FERS & CSRS Disability Retirement: Tethered, Tattered & Tortured

The first in the series connotes bonding; the second, the state of being; and the third in the tripartite application of this linguistic artifice, the conclusion to a life lived. Camus and Sartre represent the despair and loss of innocence – of a melancholy realization in the disillusionment of life’s aggregate experience – born in the early days of existentialism which uttered its first breath of strangulated gasps in the aftermath of the horrors of the First World War, only to be reinforced with experiential encounters of greater dehumanization during the Second World War; […] Read More …

Federal Disability Retirement: The Stolen Soul

Superstitions often have a grain of truth in them; otherwise, they would not have endured the test of culture, time and governance of actions in ensuring their longevity and pervasive countenance. Aboriginal tribes and remote communities far removed from the technological modernity of this growing world; pockets of secluded peoples and those who simply shy away from the spotlight of drones like druids of yore; once, there was a belief that having a photograph taken or an image drawn constituted the stealing of a soul. We don’t believe that. We no longer believe such nonsense. […] Read More …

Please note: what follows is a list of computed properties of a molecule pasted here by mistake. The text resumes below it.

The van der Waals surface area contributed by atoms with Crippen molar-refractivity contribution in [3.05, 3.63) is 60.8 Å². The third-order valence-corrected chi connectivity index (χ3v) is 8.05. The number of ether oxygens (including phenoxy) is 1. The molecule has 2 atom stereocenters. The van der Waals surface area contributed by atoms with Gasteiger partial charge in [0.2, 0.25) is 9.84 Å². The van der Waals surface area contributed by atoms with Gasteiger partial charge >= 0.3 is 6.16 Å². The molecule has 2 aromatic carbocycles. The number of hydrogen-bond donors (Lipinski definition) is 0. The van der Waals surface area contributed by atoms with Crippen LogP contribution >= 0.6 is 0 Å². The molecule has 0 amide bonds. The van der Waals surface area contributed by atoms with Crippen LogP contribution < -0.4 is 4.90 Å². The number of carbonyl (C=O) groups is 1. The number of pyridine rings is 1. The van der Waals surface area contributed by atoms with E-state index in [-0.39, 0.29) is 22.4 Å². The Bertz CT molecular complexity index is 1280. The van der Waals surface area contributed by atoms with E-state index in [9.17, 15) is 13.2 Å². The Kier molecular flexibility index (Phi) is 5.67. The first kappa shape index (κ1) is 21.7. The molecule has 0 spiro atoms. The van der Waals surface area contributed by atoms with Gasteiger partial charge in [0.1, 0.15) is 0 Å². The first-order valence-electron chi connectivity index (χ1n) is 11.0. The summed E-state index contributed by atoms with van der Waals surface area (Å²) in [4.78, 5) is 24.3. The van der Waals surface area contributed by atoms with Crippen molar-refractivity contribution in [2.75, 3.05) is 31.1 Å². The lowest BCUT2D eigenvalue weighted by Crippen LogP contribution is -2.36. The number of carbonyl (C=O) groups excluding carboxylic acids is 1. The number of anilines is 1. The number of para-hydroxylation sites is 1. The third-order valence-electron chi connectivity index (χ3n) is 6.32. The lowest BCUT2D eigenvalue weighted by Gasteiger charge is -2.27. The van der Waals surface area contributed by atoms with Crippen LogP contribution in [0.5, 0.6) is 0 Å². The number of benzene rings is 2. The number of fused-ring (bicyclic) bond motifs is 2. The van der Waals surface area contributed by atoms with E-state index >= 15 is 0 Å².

Federal Employee Disability Retirement: Explosions of Reality, Containers of Fantasy

It is often the converse; as reality is that which constitutes the universe of the knowable, it is that which is contained and determinably set within the parameters of perception; likewise, we normally consider fantasy as that which cannot be contained, and therefore is unstable and likened to a detonated delinquency of diverted desires. But in limited situations, of lost hope, where youth and the vigor of expectations yet unfulfilled, and anticipated future strivings are cut short by the tragedy of circumstances unexpected and of sudden termination unrealized, it is the very disintegration and deterioration of reality which constitutes the tragedy, and its mirror image of dreams unfulfilled. […]

 
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